French tax credit approved
Foreign projects eligible for up to 4 million euros per filmPARIS -- The European Commission in Brussels greenlighted France's tax break for big-budget foreign productions on Thursday, after the "TRIP" law was passed by the Gallic government in December, Film France confirmed. Just over one week after Frederic Mitterand took over as French Cultural Minister, the C21 in Brussels approved the new tax credit designed to attract big-budget Hollywood productions seeking to shoot in France.
The new law, aptly nicknamed the "TRIP" (tax rebate for international productions) gives foreign filmmakers a 20% tax break, with a ceiling of up to 4 million euros per film. The law has already sparked interest in filming in the territory with several projects already benefiting from the tax credit as of the start of the year.
"There have already been projects filmed here starting on January 1, but we were all waiting for the cultural details to be finalized to see if these projects could benefit from the tax credit," Film France's deputy director Franck Priot said in an interview.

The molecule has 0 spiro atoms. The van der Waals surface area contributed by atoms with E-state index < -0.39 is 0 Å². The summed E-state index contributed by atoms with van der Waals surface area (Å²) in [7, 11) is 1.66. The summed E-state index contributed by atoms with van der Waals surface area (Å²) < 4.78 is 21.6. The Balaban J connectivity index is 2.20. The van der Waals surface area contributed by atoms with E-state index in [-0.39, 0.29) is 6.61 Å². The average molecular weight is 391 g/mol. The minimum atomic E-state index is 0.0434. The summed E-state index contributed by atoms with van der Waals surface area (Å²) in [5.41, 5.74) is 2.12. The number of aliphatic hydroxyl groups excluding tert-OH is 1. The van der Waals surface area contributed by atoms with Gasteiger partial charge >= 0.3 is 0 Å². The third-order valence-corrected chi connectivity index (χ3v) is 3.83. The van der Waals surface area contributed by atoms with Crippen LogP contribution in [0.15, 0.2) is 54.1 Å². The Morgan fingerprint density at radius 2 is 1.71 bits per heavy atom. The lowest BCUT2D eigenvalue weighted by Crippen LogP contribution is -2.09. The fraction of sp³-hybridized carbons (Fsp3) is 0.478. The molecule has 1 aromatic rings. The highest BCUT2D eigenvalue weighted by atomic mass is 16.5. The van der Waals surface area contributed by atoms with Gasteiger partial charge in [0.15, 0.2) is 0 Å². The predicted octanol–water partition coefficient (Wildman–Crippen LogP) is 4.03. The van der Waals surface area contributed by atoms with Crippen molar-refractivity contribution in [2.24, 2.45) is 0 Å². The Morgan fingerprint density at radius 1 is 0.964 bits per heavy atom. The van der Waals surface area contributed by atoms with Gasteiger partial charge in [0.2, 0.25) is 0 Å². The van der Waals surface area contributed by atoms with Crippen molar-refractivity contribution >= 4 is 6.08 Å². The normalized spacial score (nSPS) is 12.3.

Such TRIP-friendly films include BBC and Shine Ltd's NBC miniseries "Merlin," shot in Picardie, and Robert Luketic's Lionsgate picture "Five Killers," which was filmed in Nice. Universal's high-profile 3D-animated film "Despicable Me," made by French special effects house Mac Guff Ligne, should also benefit from the rebate. "From the start, we had interest from LA producers, but we were missing the cultural criteria establishing which projects qualified for the '20% France discount,' " Priot said.
Gallic state film body the CNC will determine which foreign productions qualify for the TRIP, with the aid of French Film Commission Film France. French technical service companies' trade organization the FICAM estimates that the new productions in France could spend from 200,000-250,000 euros in the territory in 2010 and 2011.
The law was passed by French Parliament on December 17, 2008.